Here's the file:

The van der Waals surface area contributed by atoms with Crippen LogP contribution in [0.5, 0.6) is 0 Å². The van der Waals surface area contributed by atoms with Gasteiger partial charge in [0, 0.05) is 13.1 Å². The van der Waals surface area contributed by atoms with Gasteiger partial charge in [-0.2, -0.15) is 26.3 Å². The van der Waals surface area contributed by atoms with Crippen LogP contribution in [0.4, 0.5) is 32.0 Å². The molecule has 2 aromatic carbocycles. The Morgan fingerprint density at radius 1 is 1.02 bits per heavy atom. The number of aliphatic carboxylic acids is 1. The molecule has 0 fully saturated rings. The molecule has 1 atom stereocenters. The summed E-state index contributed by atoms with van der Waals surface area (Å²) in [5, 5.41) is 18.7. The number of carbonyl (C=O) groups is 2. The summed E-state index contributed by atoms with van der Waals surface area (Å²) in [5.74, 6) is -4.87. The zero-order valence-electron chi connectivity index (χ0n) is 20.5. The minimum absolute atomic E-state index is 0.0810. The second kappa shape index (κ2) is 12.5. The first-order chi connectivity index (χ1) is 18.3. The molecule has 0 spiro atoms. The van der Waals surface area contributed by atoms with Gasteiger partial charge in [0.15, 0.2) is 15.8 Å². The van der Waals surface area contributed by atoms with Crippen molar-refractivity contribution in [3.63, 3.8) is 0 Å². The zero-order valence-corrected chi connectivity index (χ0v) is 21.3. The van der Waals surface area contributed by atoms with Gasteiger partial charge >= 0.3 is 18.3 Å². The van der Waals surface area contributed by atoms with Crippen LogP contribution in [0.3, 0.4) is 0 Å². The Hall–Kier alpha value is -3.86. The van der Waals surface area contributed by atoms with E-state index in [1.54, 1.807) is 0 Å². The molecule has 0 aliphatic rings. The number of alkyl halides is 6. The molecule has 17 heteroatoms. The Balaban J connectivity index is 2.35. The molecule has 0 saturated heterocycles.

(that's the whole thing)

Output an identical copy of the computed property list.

The van der Waals surface area contributed by atoms with Crippen LogP contribution in [0.5, 0.6) is 0 Å². The van der Waals surface area contributed by atoms with Gasteiger partial charge in [0, 0.05) is 13.1 Å². The van der Waals surface area contributed by atoms with Gasteiger partial charge in [-0.2, -0.15) is 26.3 Å². The van der Waals surface area contributed by atoms with Crippen LogP contribution in [0.4, 0.5) is 32.0 Å². The molecule has 2 aromatic carbocycles. The Morgan fingerprint density at radius 1 is 1.02 bits per heavy atom. The number of aliphatic carboxylic acids is 1. The molecule has 0 fully saturated rings. The molecule has 1 atom stereocenters. The summed E-state index contributed by atoms with van der Waals surface area (Å²) in [5, 5.41) is 18.7. The number of carbonyl (C=O) groups is 2. The summed E-state index contributed by atoms with van der Waals surface area (Å²) in [5.74, 6) is -4.87. The zero-order valence-electron chi connectivity index (χ0n) is 20.5. The minimum absolute atomic E-state index is 0.0810. The second kappa shape index (κ2) is 12.5. The first-order chi connectivity index (χ1) is 18.3. The molecule has 0 spiro atoms. The van der Waals surface area contributed by atoms with Gasteiger partial charge in [0.15, 0.2) is 15.8 Å². The van der Waals surface area contributed by atoms with Crippen molar-refractivity contribution in [3.63, 3.8) is 0 Å². The zero-order valence-corrected chi connectivity index (χ0v) is 21.3. The van der Waals surface area contributed by atoms with Gasteiger partial charge >= 0.3 is 18.3 Å². The van der Waals surface area contributed by atoms with Crippen LogP contribution in [0.3, 0.4) is 0 Å². The Hall–Kier alpha value is -3.86. The van der Waals surface area contributed by atoms with E-state index in [1.54, 1.807) is 0 Å². The molecule has 0 aliphatic rings. The number of alkyl halides is 6. The molecule has 17 heteroatoms. The Balaban J connectivity index is 2.35. The molecule has 0 saturated heterocycles.